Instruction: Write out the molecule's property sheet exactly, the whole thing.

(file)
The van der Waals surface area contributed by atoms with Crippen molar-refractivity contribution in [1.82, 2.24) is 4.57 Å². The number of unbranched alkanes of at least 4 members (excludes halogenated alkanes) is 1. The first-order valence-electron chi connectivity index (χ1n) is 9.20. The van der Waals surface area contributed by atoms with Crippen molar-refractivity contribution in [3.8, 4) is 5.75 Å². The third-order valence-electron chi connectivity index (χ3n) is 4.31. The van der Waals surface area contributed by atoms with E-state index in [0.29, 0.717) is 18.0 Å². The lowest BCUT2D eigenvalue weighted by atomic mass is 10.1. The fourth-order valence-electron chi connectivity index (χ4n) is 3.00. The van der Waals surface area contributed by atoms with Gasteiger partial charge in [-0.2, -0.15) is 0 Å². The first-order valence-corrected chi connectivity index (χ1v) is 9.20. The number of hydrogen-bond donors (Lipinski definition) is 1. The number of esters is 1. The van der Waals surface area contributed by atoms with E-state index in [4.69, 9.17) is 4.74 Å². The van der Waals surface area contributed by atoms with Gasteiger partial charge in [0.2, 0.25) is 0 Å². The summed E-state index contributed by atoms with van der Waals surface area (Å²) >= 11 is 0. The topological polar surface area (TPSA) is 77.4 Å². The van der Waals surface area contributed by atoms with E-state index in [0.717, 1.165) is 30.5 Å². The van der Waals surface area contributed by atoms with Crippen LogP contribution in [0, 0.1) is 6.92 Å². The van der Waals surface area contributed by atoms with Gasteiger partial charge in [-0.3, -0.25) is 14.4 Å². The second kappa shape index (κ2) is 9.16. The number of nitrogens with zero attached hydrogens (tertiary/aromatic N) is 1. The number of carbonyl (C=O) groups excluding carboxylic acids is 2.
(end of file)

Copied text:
The van der Waals surface area contributed by atoms with Crippen molar-refractivity contribution in [1.82, 2.24) is 4.57 Å². The number of unbranched alkanes of at least 4 members (excludes halogenated alkanes) is 1. The first-order valence-electron chi connectivity index (χ1n) is 9.20. The van der Waals surface area contributed by atoms with Crippen molar-refractivity contribution in [3.8, 4) is 5.75 Å². The third-order valence-electron chi connectivity index (χ3n) is 4.31. The van der Waals surface area contributed by atoms with E-state index in [0.29, 0.717) is 18.0 Å². The lowest BCUT2D eigenvalue weighted by atomic mass is 10.1. The fourth-order valence-electron chi connectivity index (χ4n) is 3.00. The van der Waals surface area contributed by atoms with Gasteiger partial charge in [-0.2, -0.15) is 0 Å². The first-order valence-corrected chi connectivity index (χ1v) is 9.20. The number of hydrogen-bond donors (Lipinski definition) is 1. The number of esters is 1. The van der Waals surface area contributed by atoms with E-state index in [4.69, 9.17) is 4.74 Å². The van der Waals surface area contributed by atoms with Gasteiger partial charge in [0.2, 0.25) is 0 Å². The summed E-state index contributed by atoms with van der Waals surface area (Å²) >= 11 is 0. The topological polar surface area (TPSA) is 77.4 Å². The van der Waals surface area contributed by atoms with E-state index in [0.717, 1.165) is 30.5 Å². The van der Waals surface area contributed by atoms with Crippen LogP contribution in [0, 0.1) is 6.92 Å². The van der Waals surface area contributed by atoms with Gasteiger partial charge in [-0.3, -0.25) is 14.4 Å². The second kappa shape index (κ2) is 9.16. The number of nitrogens with zero attached hydrogens (tertiary/aromatic N) is 1. The number of carbonyl (C=O) groups excluding carboxylic acids is 2.